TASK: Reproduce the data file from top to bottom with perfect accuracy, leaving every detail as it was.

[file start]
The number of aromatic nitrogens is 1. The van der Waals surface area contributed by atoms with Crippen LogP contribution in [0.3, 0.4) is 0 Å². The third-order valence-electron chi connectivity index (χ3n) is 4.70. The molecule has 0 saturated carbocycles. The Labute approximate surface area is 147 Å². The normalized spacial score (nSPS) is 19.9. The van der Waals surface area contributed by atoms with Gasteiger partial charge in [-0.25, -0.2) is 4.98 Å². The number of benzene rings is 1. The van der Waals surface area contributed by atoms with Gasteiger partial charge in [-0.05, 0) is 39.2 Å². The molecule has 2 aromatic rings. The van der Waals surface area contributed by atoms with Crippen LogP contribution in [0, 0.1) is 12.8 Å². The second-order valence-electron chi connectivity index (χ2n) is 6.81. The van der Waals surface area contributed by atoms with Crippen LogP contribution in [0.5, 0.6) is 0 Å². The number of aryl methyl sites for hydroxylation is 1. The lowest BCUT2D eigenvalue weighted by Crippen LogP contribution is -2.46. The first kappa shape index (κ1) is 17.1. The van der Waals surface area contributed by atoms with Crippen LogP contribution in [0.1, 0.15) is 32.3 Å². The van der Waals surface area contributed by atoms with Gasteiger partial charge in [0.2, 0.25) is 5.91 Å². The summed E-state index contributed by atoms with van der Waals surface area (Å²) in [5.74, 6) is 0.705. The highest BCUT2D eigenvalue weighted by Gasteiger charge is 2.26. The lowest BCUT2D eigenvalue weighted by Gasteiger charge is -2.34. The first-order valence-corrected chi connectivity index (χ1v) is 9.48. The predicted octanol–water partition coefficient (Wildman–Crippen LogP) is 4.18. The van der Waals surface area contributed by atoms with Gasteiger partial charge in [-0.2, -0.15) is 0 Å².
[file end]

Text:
The number of aromatic nitrogens is 1. The van der Waals surface area contributed by atoms with Crippen LogP contribution in [0.3, 0.4) is 0 Å². The third-order valence-electron chi connectivity index (χ3n) is 4.70. The molecule has 0 saturated carbocycles. The Labute approximate surface area is 147 Å². The normalized spacial score (nSPS) is 19.9. The van der Waals surface area contributed by atoms with Gasteiger partial charge in [-0.25, -0.2) is 4.98 Å². The number of benzene rings is 1. The van der Waals surface area contributed by atoms with Gasteiger partial charge in [-0.05, 0) is 39.2 Å². The molecule has 2 aromatic rings. The van der Waals surface area contributed by atoms with Crippen LogP contribution in [0, 0.1) is 12.8 Å². The second-order valence-electron chi connectivity index (χ2n) is 6.81. The van der Waals surface area contributed by atoms with Crippen LogP contribution in [0.5, 0.6) is 0 Å². The number of aryl methyl sites for hydroxylation is 1. The lowest BCUT2D eigenvalue weighted by Crippen LogP contribution is -2.46. The first kappa shape index (κ1) is 17.1. The van der Waals surface area contributed by atoms with Crippen LogP contribution in [0.1, 0.15) is 32.3 Å². The van der Waals surface area contributed by atoms with Gasteiger partial charge in [0.2, 0.25) is 5.91 Å². The summed E-state index contributed by atoms with van der Waals surface area (Å²) in [5.74, 6) is 0.705. The highest BCUT2D eigenvalue weighted by Gasteiger charge is 2.26. The lowest BCUT2D eigenvalue weighted by Gasteiger charge is -2.34. The first-order valence-corrected chi connectivity index (χ1v) is 9.48. The predicted octanol–water partition coefficient (Wildman–Crippen LogP) is 4.18. The van der Waals surface area contributed by atoms with Gasteiger partial charge in [-0.2, -0.15) is 0 Å².